Yup, it happened.
Hackers have been able to hack TV sets. The guy behind the hack called himself, The Hacker Giraffe, and managed to exploit a Google Chromecast vulnerability in devices and posted a privacy warning (and promoted PewDiePie, a YouTube celeb).
According to Media Post, the hack takes advantage of router settings that make smart devices viewable on the public internet. This includes Chromecast streaming players. Hackers can user this backdoor into connected TV sets and push videos.
That’s what The Hacker Giraffe did and left an odd message on sets: “ATTENTION: Your Chromecast/smart TV is exposed to the public internet and is exposing sensitive information about you! To find out more about what to do and how to fix this, visit [ WEBSITE NAME ] for more information.”
Because it’s the internet, after all, one of the links to “fix” your device was a Rick-Roll, taking you to a video of Rick Astley’s Never Gonna Give You Up.
Going to the website now gets you this warning message…
… I grabbed the info before it was stopped. Here’s what was posted…
Total renamed devices
Total devices forced to play video
Total Google Homes devices
Total SmartTVs/Chromecast devices
FAQ – Frequently Asked Questions
What is going on?
If you came here because you’re a victim of #CastHack, then know that your Chromecast/SmartTV/GoogleHome is exposed to the public internet, and is leaking sensitive information related to your device and home.
What information is being leaked?
What WIFI your Chromecast/Google Home is connected to, bluetooth devices it has paired to, how long it’s been on, what WiFi networks your device remembers, what alarms you have set, and much more.
What can hackers do with this?
Remotely play media on your device, rename your device, factory reset or reboot the device, force it to forget all wifi networks, force it to pair to a new bluetooth speaker/wifi point, and so on.
What CAN’T hackers do with this?
Assuming the Chromecast/Google Home is the only problem you have, hackers CANNOT access other devices on the network or sniff information besides WIFI points and Bluetooth devices. They also don’t have access to your personal Google account, nor the Google Home’s microphone. They do have access to the noise level in the room though 🙂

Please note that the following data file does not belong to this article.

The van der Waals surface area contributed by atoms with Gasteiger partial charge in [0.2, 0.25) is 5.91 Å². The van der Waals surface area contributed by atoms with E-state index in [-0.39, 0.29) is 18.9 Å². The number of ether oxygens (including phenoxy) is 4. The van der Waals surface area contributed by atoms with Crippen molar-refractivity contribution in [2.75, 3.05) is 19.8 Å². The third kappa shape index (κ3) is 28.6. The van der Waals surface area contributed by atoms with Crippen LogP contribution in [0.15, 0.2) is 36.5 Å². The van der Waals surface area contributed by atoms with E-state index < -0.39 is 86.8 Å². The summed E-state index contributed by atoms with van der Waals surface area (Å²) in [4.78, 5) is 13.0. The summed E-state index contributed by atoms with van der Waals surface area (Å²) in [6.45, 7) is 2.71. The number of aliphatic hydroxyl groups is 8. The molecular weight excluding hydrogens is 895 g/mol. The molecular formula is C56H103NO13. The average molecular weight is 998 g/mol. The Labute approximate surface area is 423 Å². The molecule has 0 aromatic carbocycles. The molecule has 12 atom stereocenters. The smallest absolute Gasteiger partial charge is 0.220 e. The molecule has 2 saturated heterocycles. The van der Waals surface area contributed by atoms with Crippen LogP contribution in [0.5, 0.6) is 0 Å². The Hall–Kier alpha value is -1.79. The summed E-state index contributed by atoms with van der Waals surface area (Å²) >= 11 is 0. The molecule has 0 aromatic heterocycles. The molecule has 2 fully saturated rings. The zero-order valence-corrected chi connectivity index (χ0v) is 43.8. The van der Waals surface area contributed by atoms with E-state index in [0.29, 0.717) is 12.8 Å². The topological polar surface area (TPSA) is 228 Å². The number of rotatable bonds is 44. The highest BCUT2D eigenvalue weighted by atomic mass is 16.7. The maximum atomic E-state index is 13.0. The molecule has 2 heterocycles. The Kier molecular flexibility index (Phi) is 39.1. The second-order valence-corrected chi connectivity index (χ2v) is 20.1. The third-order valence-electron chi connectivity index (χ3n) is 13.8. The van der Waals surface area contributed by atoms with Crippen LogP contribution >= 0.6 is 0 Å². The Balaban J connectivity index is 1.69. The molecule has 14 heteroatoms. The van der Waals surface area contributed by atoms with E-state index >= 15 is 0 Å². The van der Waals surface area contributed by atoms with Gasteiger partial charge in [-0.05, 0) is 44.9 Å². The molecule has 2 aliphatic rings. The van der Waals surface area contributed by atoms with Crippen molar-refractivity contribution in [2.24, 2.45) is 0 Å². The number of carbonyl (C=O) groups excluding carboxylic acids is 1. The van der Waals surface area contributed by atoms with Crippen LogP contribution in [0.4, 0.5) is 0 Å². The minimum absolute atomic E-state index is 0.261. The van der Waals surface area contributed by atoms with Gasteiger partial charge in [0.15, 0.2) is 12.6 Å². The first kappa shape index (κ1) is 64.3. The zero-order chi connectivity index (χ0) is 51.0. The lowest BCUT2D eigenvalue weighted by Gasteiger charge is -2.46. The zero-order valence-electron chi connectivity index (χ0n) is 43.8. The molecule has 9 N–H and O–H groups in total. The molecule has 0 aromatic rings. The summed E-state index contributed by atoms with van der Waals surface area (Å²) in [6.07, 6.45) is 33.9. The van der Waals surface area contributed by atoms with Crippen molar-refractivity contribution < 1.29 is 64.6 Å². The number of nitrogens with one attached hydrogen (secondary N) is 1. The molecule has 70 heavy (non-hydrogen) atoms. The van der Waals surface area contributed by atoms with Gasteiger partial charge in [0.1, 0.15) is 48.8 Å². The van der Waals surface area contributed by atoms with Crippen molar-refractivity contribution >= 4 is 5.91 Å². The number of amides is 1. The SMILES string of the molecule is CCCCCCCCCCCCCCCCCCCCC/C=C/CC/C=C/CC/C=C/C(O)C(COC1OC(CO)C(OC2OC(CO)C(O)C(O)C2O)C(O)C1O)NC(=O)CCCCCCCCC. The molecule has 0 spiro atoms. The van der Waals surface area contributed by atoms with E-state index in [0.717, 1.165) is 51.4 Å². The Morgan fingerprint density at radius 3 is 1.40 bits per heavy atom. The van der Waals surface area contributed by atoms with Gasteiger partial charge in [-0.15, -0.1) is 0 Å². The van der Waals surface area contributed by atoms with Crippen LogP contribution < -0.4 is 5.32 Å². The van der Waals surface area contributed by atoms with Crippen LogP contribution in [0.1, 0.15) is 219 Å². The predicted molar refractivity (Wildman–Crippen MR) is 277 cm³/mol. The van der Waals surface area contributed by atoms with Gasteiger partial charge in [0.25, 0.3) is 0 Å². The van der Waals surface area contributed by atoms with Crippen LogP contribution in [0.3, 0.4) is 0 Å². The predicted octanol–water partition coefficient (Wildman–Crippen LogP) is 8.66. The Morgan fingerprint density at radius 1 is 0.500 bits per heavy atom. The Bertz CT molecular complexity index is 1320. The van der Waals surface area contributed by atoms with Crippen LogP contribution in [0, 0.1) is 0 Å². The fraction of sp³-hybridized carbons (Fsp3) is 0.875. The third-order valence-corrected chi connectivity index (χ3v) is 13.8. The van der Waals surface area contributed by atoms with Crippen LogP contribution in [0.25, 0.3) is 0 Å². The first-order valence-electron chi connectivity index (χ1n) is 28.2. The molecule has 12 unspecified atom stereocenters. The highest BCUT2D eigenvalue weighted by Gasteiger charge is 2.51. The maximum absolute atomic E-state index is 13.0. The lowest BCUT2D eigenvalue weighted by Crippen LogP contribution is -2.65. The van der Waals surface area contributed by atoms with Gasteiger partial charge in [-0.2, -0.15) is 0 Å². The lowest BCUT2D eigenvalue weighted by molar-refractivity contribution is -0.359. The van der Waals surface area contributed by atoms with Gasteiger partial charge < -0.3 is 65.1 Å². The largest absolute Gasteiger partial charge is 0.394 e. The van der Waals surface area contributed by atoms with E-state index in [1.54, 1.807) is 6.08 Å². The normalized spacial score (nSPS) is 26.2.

Who are you?
Your friendly neighbourhood @HackerGiraffe and @j3ws3r. We just want to have a bit of fun while educating and protecting people from open devices on the internet. We were also behind the #PrinterHack and #PrinterHack2.
Why are you doing this?
We want to help you, and also our favorite YouTubers (mostly PewDiePie). We’re only trying to protect you and inform you of this before someone takes real advantage of it. Imagine the consequences of having access to the information above.
What do you want?
Well, fix your device first. Also subscribe to PewDiePie on YouTube! Also Pyrocynical, Dolan Dark and grandayy. Don’t forget good ol’ Keemstar!
How do I fix my device?
Disable UPnP on your router, and if you’re port forwarding ports 8008/8443/8009 then STOP forwarding them.
In a goodbye note, The Hacker Giraffe left his Twitter followers with this diatribe: before signing off.
“Yeah, I will have to disappear. Most probably for good this time. Who knows? Maybe I’ll appear in 2 weeks on this same account again. No matter how much I write, I can’t describe to you the mental stress and panic I’m going through right now. But I won’t complain about that, because people will say I brought this on myself, I did those “hacks”, I deserve the consequences. But I’m a human too, don’t just throw away all my emotions because of my “hacker” personality. I don’t deserve to be thrown under a bus for wanting to help people, but I guess that will put a smile on some people’s faces.
But I will say this. There are still so many devices exposed to the public internet. Routers with default passwords, telnet servers with bruteforcable passwords, open UPnP servers (GOD D*** UPNP WILL BE THE DEATH OF US ALL), open SMB printers, freaking LGTV/Samsung/Sony TVs, so forth and so forth. I had a huge list of next targets, some even with ready PoCs and code. I guess that’s all dead now.
Please secure your devices. My intentions behind this were to stop this from becoming a global outbreak, and I know many of you will not believe that such a pure intention exists, but picture your family being hacked. Would you enjoy it? Would you feel rested knowing there was something you could have done to prevent their Chromecast playing NSFW material or their printer printing infinite black pages till the toner ran out? No, I don’t think so. So I did what I believed in, what I felt like was my responsibility, and ran harmless “hacks” that would hopefully alert the world to fix their devices. If I’m really about to be hit with trials for what I did, then at least I know I helped the world be a little safer, and what I did will hopefully raise awareness in a lot of people’s eyes.
I cannot express the joy I felt after seeing the number of open UPnP devices go down on Shodan. Or when people were genuinely DMing me thanking me for helping them secure their office building…